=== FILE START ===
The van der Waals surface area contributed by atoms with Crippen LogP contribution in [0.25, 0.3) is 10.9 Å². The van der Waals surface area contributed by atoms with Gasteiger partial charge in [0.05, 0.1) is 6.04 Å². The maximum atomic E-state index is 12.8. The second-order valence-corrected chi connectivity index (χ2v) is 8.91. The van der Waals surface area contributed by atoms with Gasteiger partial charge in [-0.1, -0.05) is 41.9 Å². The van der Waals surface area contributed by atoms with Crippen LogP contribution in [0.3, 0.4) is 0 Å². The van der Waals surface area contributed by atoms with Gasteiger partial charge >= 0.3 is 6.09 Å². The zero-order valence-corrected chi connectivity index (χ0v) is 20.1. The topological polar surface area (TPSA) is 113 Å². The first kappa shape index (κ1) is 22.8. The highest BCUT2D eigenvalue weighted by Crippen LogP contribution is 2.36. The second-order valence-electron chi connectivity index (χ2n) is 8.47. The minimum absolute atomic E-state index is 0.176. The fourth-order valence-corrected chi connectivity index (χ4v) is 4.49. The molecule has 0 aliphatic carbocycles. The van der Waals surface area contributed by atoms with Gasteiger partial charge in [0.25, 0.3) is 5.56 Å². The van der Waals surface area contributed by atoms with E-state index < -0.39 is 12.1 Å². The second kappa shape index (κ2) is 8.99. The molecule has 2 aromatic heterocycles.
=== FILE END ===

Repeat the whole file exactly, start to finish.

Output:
The van der Waals surface area contributed by atoms with Crippen LogP contribution in [0.25, 0.3) is 10.9 Å². The van der Waals surface area contributed by atoms with Gasteiger partial charge in [0.05, 0.1) is 6.04 Å². The maximum atomic E-state index is 12.8. The second-order valence-corrected chi connectivity index (χ2v) is 8.91. The van der Waals surface area contributed by atoms with Gasteiger partial charge in [-0.1, -0.05) is 41.9 Å². The van der Waals surface area contributed by atoms with Crippen LogP contribution in [0.3, 0.4) is 0 Å². The van der Waals surface area contributed by atoms with Gasteiger partial charge >= 0.3 is 6.09 Å². The zero-order valence-corrected chi connectivity index (χ0v) is 20.1. The topological polar surface area (TPSA) is 113 Å². The first kappa shape index (κ1) is 22.8. The highest BCUT2D eigenvalue weighted by Crippen LogP contribution is 2.36. The second-order valence-electron chi connectivity index (χ2n) is 8.47. The minimum absolute atomic E-state index is 0.176. The fourth-order valence-corrected chi connectivity index (χ4v) is 4.49. The molecule has 0 aliphatic carbocycles. The van der Waals surface area contributed by atoms with Gasteiger partial charge in [0.25, 0.3) is 5.56 Å². The van der Waals surface area contributed by atoms with E-state index < -0.39 is 12.1 Å². The second kappa shape index (κ2) is 8.99. The molecule has 2 aromatic heterocycles.